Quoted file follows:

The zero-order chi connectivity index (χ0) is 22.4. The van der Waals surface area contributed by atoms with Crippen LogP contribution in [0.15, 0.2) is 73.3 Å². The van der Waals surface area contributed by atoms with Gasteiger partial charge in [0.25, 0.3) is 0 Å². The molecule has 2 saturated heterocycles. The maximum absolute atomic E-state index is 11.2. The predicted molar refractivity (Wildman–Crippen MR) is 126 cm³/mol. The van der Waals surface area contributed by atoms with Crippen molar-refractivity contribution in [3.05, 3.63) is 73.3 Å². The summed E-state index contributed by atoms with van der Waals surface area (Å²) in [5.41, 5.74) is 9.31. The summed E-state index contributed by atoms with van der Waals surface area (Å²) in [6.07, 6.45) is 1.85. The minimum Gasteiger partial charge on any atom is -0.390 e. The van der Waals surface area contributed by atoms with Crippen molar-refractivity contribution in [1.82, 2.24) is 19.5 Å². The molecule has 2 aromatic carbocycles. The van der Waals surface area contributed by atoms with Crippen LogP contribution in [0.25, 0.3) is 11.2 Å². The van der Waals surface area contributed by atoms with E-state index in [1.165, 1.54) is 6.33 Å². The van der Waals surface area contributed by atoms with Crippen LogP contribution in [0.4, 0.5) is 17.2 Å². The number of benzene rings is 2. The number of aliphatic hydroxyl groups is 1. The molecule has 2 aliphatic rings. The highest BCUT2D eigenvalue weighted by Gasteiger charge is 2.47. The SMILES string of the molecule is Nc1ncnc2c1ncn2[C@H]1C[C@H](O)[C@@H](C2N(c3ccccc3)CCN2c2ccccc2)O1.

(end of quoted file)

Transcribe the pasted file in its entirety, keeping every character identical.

The zero-order chi connectivity index (χ0) is 22.4. The van der Waals surface area contributed by atoms with Crippen LogP contribution in [0.15, 0.2) is 73.3 Å². The van der Waals surface area contributed by atoms with Gasteiger partial charge in [0.25, 0.3) is 0 Å². The molecule has 2 saturated heterocycles. The maximum absolute atomic E-state index is 11.2. The predicted molar refractivity (Wildman–Crippen MR) is 126 cm³/mol. The van der Waals surface area contributed by atoms with Crippen molar-refractivity contribution in [3.05, 3.63) is 73.3 Å². The summed E-state index contributed by atoms with van der Waals surface area (Å²) in [5.41, 5.74) is 9.31. The summed E-state index contributed by atoms with van der Waals surface area (Å²) in [6.07, 6.45) is 1.85. The minimum Gasteiger partial charge on any atom is -0.390 e. The van der Waals surface area contributed by atoms with Crippen molar-refractivity contribution in [1.82, 2.24) is 19.5 Å². The molecule has 2 aromatic carbocycles. The van der Waals surface area contributed by atoms with Crippen LogP contribution in [0.25, 0.3) is 11.2 Å². The van der Waals surface area contributed by atoms with E-state index in [1.165, 1.54) is 6.33 Å². The van der Waals surface area contributed by atoms with Crippen LogP contribution in [0.4, 0.5) is 17.2 Å². The number of benzene rings is 2. The number of aliphatic hydroxyl groups is 1. The molecule has 2 aliphatic rings. The highest BCUT2D eigenvalue weighted by Gasteiger charge is 2.47. The SMILES string of the molecule is Nc1ncnc2c1ncn2[C@H]1C[C@H](O)[C@@H](C2N(c3ccccc3)CCN2c2ccccc2)O1.